The First Ionization Potential (FIP) effect is an enrichment of heavy elements with low-FIP such as Fe, Si, and Mg compared with photospheric abundances. It was initially measured in the solar wind and Solar Energetic Particles (SEPs) and later inferred from spectroscopic observations of the corona (see Meyer, 1985a, Meyer, 1985b; Bochsler et al., 1986; Gloeckler and Geiss, 1989; Feldman, 1992, and references therein). The FIP bias, i.e., the ratio of coronal to photospheric abundances, is moreover mass independent. This means that processes below the transition region are strongly affecting the hydrostatic balance of the partially ionized chromosphere. Early on, explanations of the FIP effect involved diffusion, flows or some sort of turbulent mixing in the chromosphere to prevent any gravitational settling (see, e.g., Marsch et al., 1995; Schwadron et al., 1999).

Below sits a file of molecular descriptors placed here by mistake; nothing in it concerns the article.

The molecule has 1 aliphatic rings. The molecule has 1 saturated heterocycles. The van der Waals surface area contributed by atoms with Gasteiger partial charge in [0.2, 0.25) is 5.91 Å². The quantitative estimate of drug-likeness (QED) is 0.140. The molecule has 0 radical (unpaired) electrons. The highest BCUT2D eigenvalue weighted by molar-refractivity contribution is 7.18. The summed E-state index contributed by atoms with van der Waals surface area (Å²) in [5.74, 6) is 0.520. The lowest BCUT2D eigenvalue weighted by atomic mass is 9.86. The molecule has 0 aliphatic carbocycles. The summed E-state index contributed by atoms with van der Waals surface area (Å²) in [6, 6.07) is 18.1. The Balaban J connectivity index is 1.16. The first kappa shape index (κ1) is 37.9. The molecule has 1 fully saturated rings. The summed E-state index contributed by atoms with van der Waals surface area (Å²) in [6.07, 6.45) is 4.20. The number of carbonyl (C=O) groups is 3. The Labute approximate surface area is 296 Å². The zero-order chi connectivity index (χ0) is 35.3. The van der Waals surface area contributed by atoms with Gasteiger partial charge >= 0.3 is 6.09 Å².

Schwadron et al. (1999) favored the hypothesis of turbulent wave heating in the chromosphere as a way to both prevent a mass-dependant fractionation and to obtain a low-FIP bias. Later on, Laming (2004) proposed the ponderomotive acceleration, i.e., the time averaged gradient of electromagnetic fluctuations, as the origin of the FIP effect. The ponderomotive acceleration has this advantage that it may change sign and could explain the inverse FIP effect observed in low-mass stars (Wood and Linsky, 2010; Laming, 2015). Both processes rely on Alfvén waves propagating parallel and anti-parallel to the magnetic field, to trigger a turbulent cascade through non-linear interactions and heating. These wave populations naturally arise in coronal loops, where footprints motions excite the loop on both ends, but they are also expected in the open solar wind where reflection on large scale gradients (Velli et al., 1989; Zhou and Matthaeus, 1989) or compressible instabilities (Tenerani and Velli, 2013; Shoda et al., 2018b; Réville et al., 2018) create an sunward component from a purely anti-sunward wave packet.